Long-term Caffeine Consumption Worsens Alzheimer’s Disease


Long-term Caffeine Consumption Worsens Alzheimer's Disease
New research shows consistent caffeine consumption can worsen symptoms associated with Alzheimer's disease.

Love coffee? A new study by the Institute of Neuroscience of the Universitat Autònoma de Barcelona shows that a long-term consumption of caffeine has negative effects for those suffering from Alzheimer’s disease. The neuropsychiatric symptoms associated with Alzheimer’s, in particular anxiety, emotional flexibility and a fear of new things, are worsened by consistent caffeine consumption, the scientists found.

Initially, coffee was thought to improve symptoms associated with Alzheimer’s because of its ability to block adenosine receptors that cause disease and dysfunction during the ageing process. The new study analysed mice with and without Alzheimer’s to reach its conclusion. “The mice develop Alzheimer’s disease in a very close manner to the human patients with an early-onset form of the disease”, says head researcher Raquel Baeta-Corral. “They not only exhibit the typical cognitive problems but also a number of BPSD-like symptoms, so it is a valuable model to address whether the benefits of caffeine will be able to compensate its putative negative effects.”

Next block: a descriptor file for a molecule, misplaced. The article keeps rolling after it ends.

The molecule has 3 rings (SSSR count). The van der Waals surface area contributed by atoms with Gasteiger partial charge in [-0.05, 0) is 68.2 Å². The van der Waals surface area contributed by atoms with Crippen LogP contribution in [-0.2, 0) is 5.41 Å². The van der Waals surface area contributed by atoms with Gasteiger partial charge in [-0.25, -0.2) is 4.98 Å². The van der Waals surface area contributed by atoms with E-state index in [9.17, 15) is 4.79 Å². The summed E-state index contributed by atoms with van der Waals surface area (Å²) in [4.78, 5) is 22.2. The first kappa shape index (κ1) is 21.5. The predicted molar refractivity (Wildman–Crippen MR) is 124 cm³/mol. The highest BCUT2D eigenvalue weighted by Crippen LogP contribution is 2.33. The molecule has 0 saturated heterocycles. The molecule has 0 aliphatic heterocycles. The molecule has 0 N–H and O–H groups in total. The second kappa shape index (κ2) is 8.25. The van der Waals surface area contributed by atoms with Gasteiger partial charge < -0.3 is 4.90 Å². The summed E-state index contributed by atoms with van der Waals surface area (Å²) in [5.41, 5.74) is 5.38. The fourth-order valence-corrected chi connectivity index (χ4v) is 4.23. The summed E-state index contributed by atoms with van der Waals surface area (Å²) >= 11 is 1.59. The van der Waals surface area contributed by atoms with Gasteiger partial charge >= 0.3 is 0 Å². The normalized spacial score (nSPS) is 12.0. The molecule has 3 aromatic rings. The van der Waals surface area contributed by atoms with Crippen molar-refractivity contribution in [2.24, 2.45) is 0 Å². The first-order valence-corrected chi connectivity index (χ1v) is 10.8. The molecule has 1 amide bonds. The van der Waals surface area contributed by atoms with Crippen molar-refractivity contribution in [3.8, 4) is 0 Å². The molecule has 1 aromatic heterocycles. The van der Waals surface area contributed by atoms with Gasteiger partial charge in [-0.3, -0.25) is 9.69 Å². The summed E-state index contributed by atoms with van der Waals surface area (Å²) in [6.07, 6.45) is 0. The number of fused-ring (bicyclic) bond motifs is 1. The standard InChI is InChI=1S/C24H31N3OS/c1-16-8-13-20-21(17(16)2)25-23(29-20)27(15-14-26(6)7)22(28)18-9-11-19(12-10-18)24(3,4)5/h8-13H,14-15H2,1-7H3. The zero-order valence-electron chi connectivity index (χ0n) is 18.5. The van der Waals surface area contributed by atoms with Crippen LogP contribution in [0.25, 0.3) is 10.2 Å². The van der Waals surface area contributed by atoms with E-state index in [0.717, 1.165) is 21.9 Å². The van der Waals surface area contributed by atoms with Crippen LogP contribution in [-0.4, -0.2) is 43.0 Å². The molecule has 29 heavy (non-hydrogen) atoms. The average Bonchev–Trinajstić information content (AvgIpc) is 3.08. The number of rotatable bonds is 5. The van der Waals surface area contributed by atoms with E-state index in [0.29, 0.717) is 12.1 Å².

Researcher and physician at the Karolinska University Hospital Björn Johansson explains how the group then tested long-term caffeine consumption on the model mice. “We simulated a long oral treatment with a very low dose of caffeine (0.3 mg/mL) equivalent to three cups for a human coffee-drinker.” The results revealed that caffeine worsens the neuropsychiatric symptoms of mice with Alzheimer’s disease and changes the behaviour of healthy mice.



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